Enough is enough! We live in a culture of consumption in which it is very difficult to know when you have enough. Part of the marketing game is to play on our human vulnerability, to make us think that we need more “stuff” on the outside to feel good enough. Having friends who love us and living a balanced, healthy life in which we define who we are and what matters to us from the inside is more important. This feeling can seem impossible to develop when you pass a car with a bumper sticker that says, “Whoever dies with the most toys wins.”
  • Learn the truth about dieting and dieting ads.
    The diet industry is one of the few that does not have to comply with truth-in-advertising laws. This means that the advertisements located at the back of women’s magazines that read, “This diet helped me lose 150 pounds in 150 days!” do not have to tell you if, for instance, the two bodies belong to the same head or that approximately 98% of non-medically-supervised fad diets fail. Moreover, most diets cause women to end up with a net gain in weight and new health problems along the way. You can be sure that the consumer lost not weight but money by paying for the program, and she likely lost her spirit in the demoralizing process of yo-yo dieting.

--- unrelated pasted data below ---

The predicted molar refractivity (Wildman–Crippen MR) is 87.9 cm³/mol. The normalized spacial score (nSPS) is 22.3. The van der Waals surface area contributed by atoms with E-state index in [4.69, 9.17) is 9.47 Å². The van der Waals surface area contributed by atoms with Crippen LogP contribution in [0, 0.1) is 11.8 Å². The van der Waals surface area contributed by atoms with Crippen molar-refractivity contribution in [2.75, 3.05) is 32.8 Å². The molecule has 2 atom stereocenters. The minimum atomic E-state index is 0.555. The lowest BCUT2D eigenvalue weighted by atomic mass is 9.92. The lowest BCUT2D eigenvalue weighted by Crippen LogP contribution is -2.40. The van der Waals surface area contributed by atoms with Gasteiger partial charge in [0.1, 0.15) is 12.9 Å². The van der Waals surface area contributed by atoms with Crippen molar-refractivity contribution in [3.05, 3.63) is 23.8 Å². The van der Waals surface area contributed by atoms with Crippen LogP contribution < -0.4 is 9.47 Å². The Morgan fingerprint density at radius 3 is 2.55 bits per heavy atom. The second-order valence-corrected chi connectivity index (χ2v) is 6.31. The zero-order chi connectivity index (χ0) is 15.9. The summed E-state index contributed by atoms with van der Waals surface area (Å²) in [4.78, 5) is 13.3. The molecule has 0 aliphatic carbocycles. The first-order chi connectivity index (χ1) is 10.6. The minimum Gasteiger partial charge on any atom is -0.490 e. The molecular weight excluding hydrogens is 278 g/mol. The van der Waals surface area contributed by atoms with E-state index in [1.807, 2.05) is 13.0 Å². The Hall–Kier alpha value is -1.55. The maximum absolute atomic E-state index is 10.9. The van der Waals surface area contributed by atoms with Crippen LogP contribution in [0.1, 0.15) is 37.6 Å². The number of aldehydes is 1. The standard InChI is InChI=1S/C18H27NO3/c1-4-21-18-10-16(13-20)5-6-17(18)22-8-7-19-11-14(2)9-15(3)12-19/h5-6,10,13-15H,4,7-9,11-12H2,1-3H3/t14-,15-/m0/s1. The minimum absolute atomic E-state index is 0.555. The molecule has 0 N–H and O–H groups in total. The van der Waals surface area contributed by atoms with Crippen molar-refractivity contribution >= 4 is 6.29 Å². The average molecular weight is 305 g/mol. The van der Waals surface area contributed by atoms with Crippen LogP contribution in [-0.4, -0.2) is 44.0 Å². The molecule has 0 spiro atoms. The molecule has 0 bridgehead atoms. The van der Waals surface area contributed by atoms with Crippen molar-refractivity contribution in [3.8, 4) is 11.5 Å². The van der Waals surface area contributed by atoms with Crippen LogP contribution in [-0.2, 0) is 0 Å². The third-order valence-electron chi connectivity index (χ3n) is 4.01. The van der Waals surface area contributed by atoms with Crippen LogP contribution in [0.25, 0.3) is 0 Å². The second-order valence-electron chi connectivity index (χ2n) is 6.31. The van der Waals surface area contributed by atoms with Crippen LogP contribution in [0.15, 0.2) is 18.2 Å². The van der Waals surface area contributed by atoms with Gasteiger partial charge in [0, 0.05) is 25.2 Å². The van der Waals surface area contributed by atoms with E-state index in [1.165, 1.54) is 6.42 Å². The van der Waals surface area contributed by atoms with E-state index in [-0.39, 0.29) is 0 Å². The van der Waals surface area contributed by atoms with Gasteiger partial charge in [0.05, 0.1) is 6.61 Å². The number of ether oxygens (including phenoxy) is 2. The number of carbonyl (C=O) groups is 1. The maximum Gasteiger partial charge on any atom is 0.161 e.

• Do not believe stereotypes.
    Watch out for gender stereotypes that make you think you must have a perfect body to get an ideal boyfriend and that once that happens, you will be perfectly happy and have an ideal life. Remind yourself about the people who hug you at Thanksgiving, about people you love and respect, and about real people with real lives that you admire.
  • Understand that “weightism” is a form of prejudice similar to racism.
    Look at how this prejudice is communicated through the media. With “weightism,” people are judged by the size and shape of their bodies. This is similar to racism when the colour of their bodies judges people. Weightism idealizes people who come from tall, thin bodies and looks down on people who come from short, round bodies. Weightism is reinforced by media messages that if you “work on your body”, you can dramatically alter its size and shape. Realize that the most powerful determinant of your size is your genes! Realize that only 5% of the female population is genetically predisposed to look like today’s fashion models. This means that 95% of us are left out of the picture.
  • Identify media message myths.
    Learn to identify the myths in media messages. Here are some examples that have to do with body image:

    • “If I look perfect, I’ll feel perfect.”
    • “Thin is good, fat is bad.”
    • “We have tons (!) of control over our body shape and size.”
    • “You are what you look like.”
  • Actively practice self-acceptance
    Practice the radical act of body- and self-acceptance. When you wake up, start your day with a loving check-in with your body. Give yourself a booster shot to inoculate against sickening cultural messages that will leave you feeling bad about yourself. Do not bond with others through “fat talk.” When you hear friends putting themselves down because of their looks, help them stop. As the Eating Disorders Awareness Program recommends, “Don’t weigh your self-esteem!”